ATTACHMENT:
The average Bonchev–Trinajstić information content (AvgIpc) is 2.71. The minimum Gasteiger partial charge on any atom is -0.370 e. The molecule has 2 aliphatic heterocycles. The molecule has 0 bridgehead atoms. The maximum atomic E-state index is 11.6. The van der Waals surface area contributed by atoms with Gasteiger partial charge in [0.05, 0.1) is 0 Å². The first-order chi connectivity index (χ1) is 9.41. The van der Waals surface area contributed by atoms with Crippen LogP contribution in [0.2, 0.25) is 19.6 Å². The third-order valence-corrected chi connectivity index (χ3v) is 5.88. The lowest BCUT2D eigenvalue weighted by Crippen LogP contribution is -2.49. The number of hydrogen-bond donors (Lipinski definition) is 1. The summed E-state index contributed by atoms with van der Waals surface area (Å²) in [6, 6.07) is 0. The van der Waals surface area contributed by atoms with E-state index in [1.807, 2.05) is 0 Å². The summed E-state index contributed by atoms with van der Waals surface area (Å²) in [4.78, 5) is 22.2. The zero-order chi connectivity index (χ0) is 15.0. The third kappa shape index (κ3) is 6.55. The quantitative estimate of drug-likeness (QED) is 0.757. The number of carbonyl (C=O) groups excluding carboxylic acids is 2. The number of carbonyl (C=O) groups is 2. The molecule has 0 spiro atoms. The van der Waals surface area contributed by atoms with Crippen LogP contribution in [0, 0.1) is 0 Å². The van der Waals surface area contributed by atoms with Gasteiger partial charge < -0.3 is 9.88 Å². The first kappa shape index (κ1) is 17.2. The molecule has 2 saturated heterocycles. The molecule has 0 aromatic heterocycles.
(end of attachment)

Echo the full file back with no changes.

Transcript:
The average Bonchev–Trinajstić information content (AvgIpc) is 2.71. The minimum Gasteiger partial charge on any atom is -0.370 e. The molecule has 2 aliphatic heterocycles. The molecule has 0 bridgehead atoms. The maximum atomic E-state index is 11.6. The van der Waals surface area contributed by atoms with Gasteiger partial charge in [0.05, 0.1) is 0 Å². The first-order chi connectivity index (χ1) is 9.41. The van der Waals surface area contributed by atoms with Crippen LogP contribution in [0.2, 0.25) is 19.6 Å². The third-order valence-corrected chi connectivity index (χ3v) is 5.88. The lowest BCUT2D eigenvalue weighted by Crippen LogP contribution is -2.49. The number of hydrogen-bond donors (Lipinski definition) is 1. The summed E-state index contributed by atoms with van der Waals surface area (Å²) in [6, 6.07) is 0. The van der Waals surface area contributed by atoms with E-state index in [1.807, 2.05) is 0 Å². The summed E-state index contributed by atoms with van der Waals surface area (Å²) in [4.78, 5) is 22.2. The zero-order chi connectivity index (χ0) is 15.0. The third kappa shape index (κ3) is 6.55. The quantitative estimate of drug-likeness (QED) is 0.757. The number of carbonyl (C=O) groups excluding carboxylic acids is 2. The number of carbonyl (C=O) groups is 2. The molecule has 0 spiro atoms. The van der Waals surface area contributed by atoms with Crippen LogP contribution in [0, 0.1) is 0 Å². The van der Waals surface area contributed by atoms with Gasteiger partial charge < -0.3 is 9.88 Å². The first kappa shape index (κ1) is 17.2. The molecule has 2 saturated heterocycles. The molecule has 0 aromatic heterocycles.